Athletics’ governing body has promised to respect the Court of Arbitration for Sport’s (Cas) decision on rules over testosterone levels in female athletes.
The IAAF has ruled some female runners with naturally high testosterone levels will have to race against men or change events, unless they take medication.
But Olympic and world 800m champion Caster Semenya has said she will fight the decision, calling it “unlawful”.
The IAAF and Athletics South Africa have agreed to honour any decision.
“The meeting was cordial with both organisations agreeing that the Court of Arbitration for Sport was the right body to arbitrate this matter and its final decision will be respected by both organisations,” said an International Association of Athletics Federations statement.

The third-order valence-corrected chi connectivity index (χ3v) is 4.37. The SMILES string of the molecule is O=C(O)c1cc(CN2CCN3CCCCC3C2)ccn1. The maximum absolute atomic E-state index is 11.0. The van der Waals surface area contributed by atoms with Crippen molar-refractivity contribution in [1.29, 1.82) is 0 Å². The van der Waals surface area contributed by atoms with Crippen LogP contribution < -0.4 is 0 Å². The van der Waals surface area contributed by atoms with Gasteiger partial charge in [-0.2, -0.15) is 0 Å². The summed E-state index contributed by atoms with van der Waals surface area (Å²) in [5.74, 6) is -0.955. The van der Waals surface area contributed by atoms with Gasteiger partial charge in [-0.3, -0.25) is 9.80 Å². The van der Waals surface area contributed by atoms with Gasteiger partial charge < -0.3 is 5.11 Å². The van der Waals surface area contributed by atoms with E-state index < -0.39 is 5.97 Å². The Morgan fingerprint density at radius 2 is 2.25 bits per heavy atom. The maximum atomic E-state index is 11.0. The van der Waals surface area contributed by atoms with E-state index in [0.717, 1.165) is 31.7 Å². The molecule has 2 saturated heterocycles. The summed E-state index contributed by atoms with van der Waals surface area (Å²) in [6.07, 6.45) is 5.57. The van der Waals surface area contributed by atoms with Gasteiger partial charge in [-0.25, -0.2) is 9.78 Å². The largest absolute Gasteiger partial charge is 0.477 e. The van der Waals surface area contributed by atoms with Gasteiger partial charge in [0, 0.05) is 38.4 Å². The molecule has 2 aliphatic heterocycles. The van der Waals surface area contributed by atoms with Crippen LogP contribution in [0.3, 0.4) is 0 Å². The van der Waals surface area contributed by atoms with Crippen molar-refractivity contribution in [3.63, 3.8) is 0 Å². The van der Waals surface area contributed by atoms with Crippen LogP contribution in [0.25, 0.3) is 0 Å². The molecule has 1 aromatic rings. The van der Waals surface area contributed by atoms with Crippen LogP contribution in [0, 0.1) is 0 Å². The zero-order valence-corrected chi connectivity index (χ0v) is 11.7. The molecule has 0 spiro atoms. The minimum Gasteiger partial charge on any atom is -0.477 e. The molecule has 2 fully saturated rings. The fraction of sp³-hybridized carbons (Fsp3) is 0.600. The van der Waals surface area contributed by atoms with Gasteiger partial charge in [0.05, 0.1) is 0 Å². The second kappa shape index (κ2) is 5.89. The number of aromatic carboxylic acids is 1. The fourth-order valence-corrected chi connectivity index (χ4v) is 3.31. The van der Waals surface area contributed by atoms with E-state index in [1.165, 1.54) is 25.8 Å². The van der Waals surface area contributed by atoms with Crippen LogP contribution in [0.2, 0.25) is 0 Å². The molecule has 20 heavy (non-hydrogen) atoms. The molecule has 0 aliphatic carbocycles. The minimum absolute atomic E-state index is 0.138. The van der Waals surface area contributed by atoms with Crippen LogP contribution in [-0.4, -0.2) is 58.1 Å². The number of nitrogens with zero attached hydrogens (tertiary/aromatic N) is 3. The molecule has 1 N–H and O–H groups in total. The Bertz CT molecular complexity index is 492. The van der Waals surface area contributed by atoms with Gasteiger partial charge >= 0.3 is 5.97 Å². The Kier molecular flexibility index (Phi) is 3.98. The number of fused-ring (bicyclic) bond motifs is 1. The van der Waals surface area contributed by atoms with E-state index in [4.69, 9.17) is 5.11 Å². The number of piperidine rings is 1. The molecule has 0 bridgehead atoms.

The rule, which comes into force on 1 November, applies to women who race in track events from 400m up to the mile.
Cas says an arbitration procedure has been opened and a hearing will be held at a later date.
Semenya, a two-time Olympic champion and three-time world champion, has previously been asked to have gender testing by athletics chiefs, but no results have officially been made public.
“It is not fair. I just want to run naturally, the way I was born,” said the 27-year-old South African.
Testosterone is a hormone that increases muscle mass, strength and haemoglobin, which affects endurance.